After you've identified the underlying cause of your dog's anxiety, it's crucial to determine what triggers their anxious behaviour. Common triggers include:

    • Loud noises, including fireworks and thunderstorms
    • Changes in routine or surroundings, such as moving or traveling
    • Being left alone for long periods
    • Interactions with other dogs
    • Being introduced to new people or environments

    Pay attention to what's happening around your dog when they exhibit anxious behaviours. This can help you pinpoint specific triggers to address. Managing your dog's anxiety takes time and patience. With the right approach, however, you can help your furry friend feel more relaxed and at ease.

    By pinpointing the root cause and triggers of your dog's anxiety, you can develop a customized plan to address their specific needs. This may include behavioural training, medication, or a combination of both. It is important to work closely with your veterinarian to develop a plan that is tailored to your dog's individual needs.

    In addition to addressing the root cause and triggers of your dog's anxiety, there are also several things that you can do to help them feel more comfortable and secure. Our canine calming chews are designed to provide both immediate and long term support for anxious dogs.

    Creating a Calming Environment for Anxious Dogs

    One way to manage your dog's anxiety is by creating a calming environment. Every dog is unique, so experiment with different strategies to see what works best for your furry friend. Here are a few strategies to try:

    • Provide your dog with a safe and comfortable space, such as a crate or bed
    • Play calming music or white noise
    • Use calming scents, such as lavender or chamomile
    • Ensure your dog gets enough exercise and mental stimulation daily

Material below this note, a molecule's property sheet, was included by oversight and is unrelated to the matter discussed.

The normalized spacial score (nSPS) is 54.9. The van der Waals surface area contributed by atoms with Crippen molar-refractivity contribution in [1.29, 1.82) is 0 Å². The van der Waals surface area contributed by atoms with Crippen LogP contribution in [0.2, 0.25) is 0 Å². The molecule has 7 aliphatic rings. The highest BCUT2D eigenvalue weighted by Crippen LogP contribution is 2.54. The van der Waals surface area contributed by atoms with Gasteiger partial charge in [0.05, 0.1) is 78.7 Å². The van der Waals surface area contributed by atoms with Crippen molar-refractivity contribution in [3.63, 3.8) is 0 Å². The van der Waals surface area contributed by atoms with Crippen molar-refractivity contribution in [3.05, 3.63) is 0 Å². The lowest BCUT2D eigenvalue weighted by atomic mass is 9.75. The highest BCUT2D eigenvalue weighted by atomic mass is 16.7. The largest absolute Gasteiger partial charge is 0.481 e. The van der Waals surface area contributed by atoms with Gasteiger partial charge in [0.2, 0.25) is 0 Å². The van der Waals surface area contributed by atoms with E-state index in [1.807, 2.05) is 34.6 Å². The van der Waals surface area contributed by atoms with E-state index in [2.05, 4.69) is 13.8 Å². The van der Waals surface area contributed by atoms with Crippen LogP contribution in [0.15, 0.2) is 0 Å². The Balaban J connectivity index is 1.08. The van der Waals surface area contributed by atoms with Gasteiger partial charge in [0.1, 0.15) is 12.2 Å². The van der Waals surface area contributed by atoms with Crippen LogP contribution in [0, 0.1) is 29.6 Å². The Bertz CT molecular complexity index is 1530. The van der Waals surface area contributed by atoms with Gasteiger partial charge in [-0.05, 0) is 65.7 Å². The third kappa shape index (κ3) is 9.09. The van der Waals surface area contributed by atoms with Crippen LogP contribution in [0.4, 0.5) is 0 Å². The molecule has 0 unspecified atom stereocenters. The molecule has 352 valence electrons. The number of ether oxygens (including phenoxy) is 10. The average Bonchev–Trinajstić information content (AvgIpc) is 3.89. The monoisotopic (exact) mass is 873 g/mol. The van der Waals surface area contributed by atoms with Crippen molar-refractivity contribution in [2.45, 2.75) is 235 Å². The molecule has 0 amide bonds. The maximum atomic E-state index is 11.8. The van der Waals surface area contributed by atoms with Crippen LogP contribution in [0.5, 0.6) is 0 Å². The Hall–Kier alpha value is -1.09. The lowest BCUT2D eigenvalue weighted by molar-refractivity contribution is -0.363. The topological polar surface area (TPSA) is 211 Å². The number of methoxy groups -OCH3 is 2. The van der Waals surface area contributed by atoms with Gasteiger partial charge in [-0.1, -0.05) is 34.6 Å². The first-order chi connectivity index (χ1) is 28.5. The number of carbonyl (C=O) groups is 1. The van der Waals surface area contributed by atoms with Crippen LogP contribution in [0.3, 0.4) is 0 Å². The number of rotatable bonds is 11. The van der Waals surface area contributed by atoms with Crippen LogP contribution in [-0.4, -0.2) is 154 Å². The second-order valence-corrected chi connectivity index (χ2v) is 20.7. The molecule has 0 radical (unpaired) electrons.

• Use natural remedies, such as calming supplements (after consulting with your veterinarian)

    Training Dogs to Overcome Anxiety

    Training your dog to manage their anxiety can be an effective long-term solution. Here are a few training strategies to try:

    • Desensitize your dog to anxiety triggers through gradual and positive exposure
    • Positive reinforcement training, using treats and praise to reward calm behaviours
    • Teaching your dog basic obedience commands, which can help them feel more secure
    • Working with a professional dog trainer or behaviourist

    Remember that training takes time, patience, and consistency, but it can be a game-changer for dogs who struggle with anxiety.

    Working with Veterinarians to Manage Anxiety in Dogs

    If your dog's anxiety persists despite your efforts, it may be time to consult with a veterinarian. Here are a few strategies your vet may recommend:

    • Prescribing medication or supplements to manage anxiety
    • Referring you to a dog behaviourist or trainer
    • Performing a physical exam to rule out underlying medical issues
    • Discussing environmental changes or adjustments, such as adapting your dog's diet or exercise routine


    Anxiety in dogs is a common issue, but it can be managed with the right care and attention. By understanding the signs of anxiety in dogs and taking steps to address the issue, you can help your furry friend live a happy and healthy life.

    Identifying and managing dog anxiety requires time, patience, and effort. However, by identifying triggers, and providing a calm environment, you can help your furry friend feel more secure and comfortable. Remember, each dog is unique, so don't hesitate to experiment with different strategies to find what works best for your pup.

    Related articles